There are quite a few web-based, Lovecraftian homages, but few have received such an immediate, powerful response as one the one we are about to explore. Cultivating humor, wit, and delightfully twisted pop culture innuendo, Calls for Cthulhu is a lovingly parodic entry in the canon of cosmic horror that has something for everyone. Warning: NSFW!
We are pleased to publish our recent interview with Brand Gamblin, the writer and director of this popular web series.
LNN: Tell us about yourself in general.
BG: For the last decade, I've been a video game computer programmer. I've
worked for Microprose, Acclaim, and Firaxis. I worked on ten games,
and shipped seven. Now I'm doing interface work in Flash for a network
security company. Big fan of sci-fi and fantasy, as is probably
LNN: Tell us about your original intentions for CFC. Did you have big plans
right from the start?
BG: C4C started out as a one-off joke. I mentioned at lunch one day that
it would be fun to put the puppet behind a desk, Larry King style, and
have him answer questions. As soon as I said it would be Calls to
Cthulhu, instead of Call of Cthulhu, one of my coworkers dropped his
fork. He just stared at me, saying, "We have to do this."
So, we made the video, put it up online as a joke, but for the joke
to work, we had to have a phone number/e-mail address. Even though it
was a one-off joke, people started writing in with questions. Some of
the questions were really good, so we decided to make another one. Now
we've got more than ten done, and I guess the joke is becoming
something real, huh?
LNN: How did your interest in Lovecraft's fiction begin?
BG: I'd read most of Lovecraft's work before I ever picked up the puppet,
but I certainly wasn't well versed in it. It was just one of those
names you try and read, like Poe or Dickens or Wells. In fact, when I
started the show, I didn't really know much more about Cthulhu than
that he was "ultimate evil." However, since starting the show, I've
been challenged by so many true Lovecraft scholars, I've had to go
back and re-read everything, taking notes and reading scholarly works
based on his stuff.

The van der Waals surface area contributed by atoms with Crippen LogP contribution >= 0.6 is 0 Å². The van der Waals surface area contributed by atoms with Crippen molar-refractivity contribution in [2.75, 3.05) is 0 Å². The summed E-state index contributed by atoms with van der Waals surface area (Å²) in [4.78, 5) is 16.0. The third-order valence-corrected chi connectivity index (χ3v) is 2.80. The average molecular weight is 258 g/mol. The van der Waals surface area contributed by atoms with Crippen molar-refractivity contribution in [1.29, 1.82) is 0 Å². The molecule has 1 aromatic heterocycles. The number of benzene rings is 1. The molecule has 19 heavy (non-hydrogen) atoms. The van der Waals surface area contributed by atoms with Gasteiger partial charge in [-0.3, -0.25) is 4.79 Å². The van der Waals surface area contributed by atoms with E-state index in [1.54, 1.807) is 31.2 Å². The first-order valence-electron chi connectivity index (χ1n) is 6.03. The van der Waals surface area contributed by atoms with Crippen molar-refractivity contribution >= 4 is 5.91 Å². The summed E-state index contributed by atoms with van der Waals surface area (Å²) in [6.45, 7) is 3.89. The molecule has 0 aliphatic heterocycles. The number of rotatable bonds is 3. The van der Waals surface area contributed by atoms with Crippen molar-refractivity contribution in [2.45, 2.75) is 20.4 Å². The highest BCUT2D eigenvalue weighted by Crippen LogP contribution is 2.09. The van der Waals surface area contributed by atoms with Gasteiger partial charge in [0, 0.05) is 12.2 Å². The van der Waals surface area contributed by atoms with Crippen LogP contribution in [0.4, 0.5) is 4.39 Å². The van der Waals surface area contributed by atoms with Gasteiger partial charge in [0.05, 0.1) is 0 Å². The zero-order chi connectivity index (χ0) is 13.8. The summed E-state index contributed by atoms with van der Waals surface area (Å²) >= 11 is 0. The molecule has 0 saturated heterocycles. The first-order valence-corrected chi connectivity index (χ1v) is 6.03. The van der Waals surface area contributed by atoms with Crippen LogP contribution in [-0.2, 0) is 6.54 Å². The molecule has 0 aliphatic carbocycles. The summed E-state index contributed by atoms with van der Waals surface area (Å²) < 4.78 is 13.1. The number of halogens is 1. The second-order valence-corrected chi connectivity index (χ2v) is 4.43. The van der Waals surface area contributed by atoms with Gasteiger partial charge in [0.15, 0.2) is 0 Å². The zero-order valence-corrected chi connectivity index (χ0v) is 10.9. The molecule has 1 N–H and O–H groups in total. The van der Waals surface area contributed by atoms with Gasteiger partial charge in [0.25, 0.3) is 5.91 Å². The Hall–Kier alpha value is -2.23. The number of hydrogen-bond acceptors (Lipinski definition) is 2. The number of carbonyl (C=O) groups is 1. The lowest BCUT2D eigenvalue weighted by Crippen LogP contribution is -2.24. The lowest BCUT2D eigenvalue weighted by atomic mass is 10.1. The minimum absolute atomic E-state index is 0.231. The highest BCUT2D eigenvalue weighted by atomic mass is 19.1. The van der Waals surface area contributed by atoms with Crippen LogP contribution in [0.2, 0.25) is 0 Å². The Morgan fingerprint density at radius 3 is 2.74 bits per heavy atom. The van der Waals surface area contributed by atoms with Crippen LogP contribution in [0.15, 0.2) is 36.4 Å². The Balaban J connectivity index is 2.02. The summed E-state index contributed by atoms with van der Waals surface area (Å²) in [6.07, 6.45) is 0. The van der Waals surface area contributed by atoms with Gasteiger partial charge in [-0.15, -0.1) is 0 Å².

LNN: H.P. Lovecraft had a great sense of humor, but he was also known to
take his work very seriously. They weren't merely stories for him but
a method of addressing and exploring many of the difficult
philosophical questions he faced. Despite its overt silliness, CFC
often shows a greater awareness and interest in philosophy, religion,
and ethics. How does CFC reflect your personal beliefs and reactions
to American culture?
BG: From the beginning, the basic joke behind C4C has been that Cthulhu
has a human side to him, while still being a horrible, rampaging
monster. Everything from the fight he has with his rapid-fire round to
the way he browbeats his underling, Tim, is all planned to make him
sound just a little more petty, a little more realistic, and a little
If Lovecraft had a single message, it would be that man is
insignificant and impotent when compared to the vast, shocking power
of the cosmos. If I had a single message, it would be that the vast,
shocking cosmos still has a human side to it.
Lovecraft never meant for Cthulhu to be a god. At least, not the way
we think of the Judeo-Christian God. So part of the joke behind C4C is
that if Cthulhu were a real god, all the others had to be real, too.
Odin, Ra, and my favorite, Xenu. In that context, Cthulhu does upset
devout believers, but only the ones who consider theirs to be the only
possible answer. I've received quite a few letters from angry
believers, who want Cthulhu to admit he is not the real god, and I've
had to fight the impulse to go on the show and say, "You know you're
talking to a puppet, right? You know this isn't real, right?"
LNN: When you aren't making videos, what do you do for fun that doesn't
involved cyclopean horrors?
BG: As it happens, I'm currently producing a podcast novel called
"Tumbler." Last year, I wrote a book about a young girl who gets a job
mining in the asteroid belt. It was heavily inspired by Robert A.
Heinlein's juvenile fiction, and features adventure, danger, and
excitement in the deep dark of space.
This year, I'm releasing the book in episodes, as a free audiobook.
Once the show is finished, I'm going to try to get it published.
Also, I've been working on writing a video game for the Android
operating system. It may be Cthulhu-based, if I can get the design
LNN: Do your friends, family, and coworkers know that you play with
handpuppets? What do they think?
BG: My very close friends and immediate family know about it, and they
generally love it. My extended family doesn't quite understand (how do
you explain a plush Cthulhu to your grandmother?) but they try to
support me in it. My co-workers, if they know about it at all, think
it's just kinda weird.
LNN: Sorry to hear about the Parsec awards. How did Cthulhu take it?
BG: I had a lot of fun with the Parsec awards. Honestly, I don't think I
would have had as much fun if I'd won. I should point out that I knew
Earl Newton from before the Parsecs. We were already friends, and he
had a much more professional show, with a cast and scripts and special